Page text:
Table III

Summary and predicted effects of five potentially disease-causing mutations in proline-rich transmembrane protein 2 gene transcript NM_145239.3.

Table III

Summary and predicted effects of five potentially disease-causing mutations in proline-rich transmembrane protein 2 gene transcript NM_145239.3.

Family/probandNucleotide changeAmino acid changeMutation typeNovel/ reportedExAC1,000 Genomes databaseMutationTasterDepthRef/altEvidence (ACMG)Pathogenicity (ACMG)
A/III:7c.324_334del p.Val109Argfs*21FrameshiftNovel-- Disease-causing13566/69PVS1+PM2Likely Pathogenic
B/III:3c.510_513del p.Ser172Argfs*3FrameshiftReported-- Disease-causing6329/34PVS1+PM2Likely Pathogenic
C/III:7c.649dupC p.Arg217Profs*8FrameshiftReported0.0063-Disease- causing9738/59PVS1+PS4Pathogenic

[i] ACMG, American College of Medical Genetics; del, deletion; dup, duplication; ref, reference; alt, alter; ExAC, Exome Aggregation Consortium.


Paroxysmal and epilepsy disorders related to involuntary movements have been known for a long time and these disorders may be triggered by several types of stimuli (22,23). PKD is the most common form of paroxysmal movement disorder, which is characterized by recurrent and brief attacks of involuntary movements whose onset may be triggered by sudden voluntary movements (24). The involuntary movements occur in adolescence or childhood and diminish with age; they usually last several seconds, manifesting as chorea, dystonia or their combination. PKD has a favourable response to relatively low dosages of anticonvulsant medications (25). BFIE is a type of autosomal dominant epilepsy, which begins in infancy (onset between 3 and 12 months of age) and is characterized by brief seizures with motor arrest, hypertonia, cyanosis and limb jerk. The clustered seizures respond well to antiepileptic drugs and usually remit prior to the age of 2 years with a good prognosis (26).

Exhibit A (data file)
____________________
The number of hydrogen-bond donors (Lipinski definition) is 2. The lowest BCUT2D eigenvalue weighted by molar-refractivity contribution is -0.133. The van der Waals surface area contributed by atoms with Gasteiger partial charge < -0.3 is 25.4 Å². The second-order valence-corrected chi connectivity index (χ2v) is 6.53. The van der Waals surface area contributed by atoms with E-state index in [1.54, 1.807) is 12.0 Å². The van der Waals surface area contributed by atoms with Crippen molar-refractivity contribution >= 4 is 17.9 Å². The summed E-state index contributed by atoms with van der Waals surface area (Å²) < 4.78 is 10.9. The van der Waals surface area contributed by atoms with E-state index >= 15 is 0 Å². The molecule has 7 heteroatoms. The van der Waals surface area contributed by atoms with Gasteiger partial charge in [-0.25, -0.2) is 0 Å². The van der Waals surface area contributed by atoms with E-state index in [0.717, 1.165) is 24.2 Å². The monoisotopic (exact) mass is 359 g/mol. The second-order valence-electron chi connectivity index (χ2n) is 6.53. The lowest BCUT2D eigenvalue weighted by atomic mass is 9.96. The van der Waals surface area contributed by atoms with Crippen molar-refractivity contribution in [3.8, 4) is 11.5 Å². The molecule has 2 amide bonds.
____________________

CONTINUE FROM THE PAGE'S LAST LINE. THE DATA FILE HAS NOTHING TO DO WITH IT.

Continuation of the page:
The PRRT2 gene has been reported as a major causative gene for PKD and BFIE. It is also responsible for several familial or sporadic cases with paroxysmal non-kinesigenic dyskinesia, paroxysmal exercise-induced dyskinesia and hemiplegic migraine, but the underlying role of PRRT2 in various pathologies has remained elusive (27,28). The PRRT2 protein is mainly expressed in the central nervous system, regulates the release of synaptic neurotransmitters and facilitates synaptic transmission. To date, >100 types of PRRT2 gene variants have been identified. The highest percentage of frameshift variants, which mainly occur in exon 2, cause unstable truncation proteins of various lengths (29). In the present study, the three frameshift variants identified were predicted to result in the production of a truncation protein and haploinsufficient state. Therefore, the decrease of PRRT2 protein may affect synaptic neurotransmitter release, causing dysregulated neuronal excitability in various brain regions and eventually triggering paroxysmal movement disorders and seizures.

The present study reported on a novel pathogenic PRRT2 variant, c.324_334del, in family A, which was likely responsible for the rare familial neurological disorder PKD. The variant is novel and has not been reported in the 1,000 Genomes Project, dbSNP, Exome Variant Server or ExAC database. Furthermore, all affected cases in the family carried this variant, but it was verified that the healthy individuals did not carry the variant. Evidence of pathogenicity for ACMG's level of evidence of PVS1 should be considered when: The pathogenic mechanism of a disease is loss of function (LOF) or if there are no functional mutations including nonsense, frameshift, classical ±1 or 2 splicing, initial codon or single/multiple exon deletion mutations. Furthermore, the following should be considered: i) Whether the LOF of the gene is the clear pathogenic mechanism of the disease; ii) a functional deletion variation at the 3' end should be interpreted with caution; iii) attention should be paid to whether the selective deletion of exons affects the integrity of the protein; iv) a gene may have multiple transcripts. Evidence of pathogenicity of ACMG's level of evidence of PM2 should be considered if mutations or low-frequency loci in recessive genetic diseases are not detected in normal controls in the Exome Sequencing Project database, 1,000 Genomes Project database and ExAC database (27). In family A, c.324_334del (p.Val109Argfs*21) was detected as a novel variant, and thus, the evidence was ‘PVS1+PM2’. the variants of family A is likely pathogenic variant.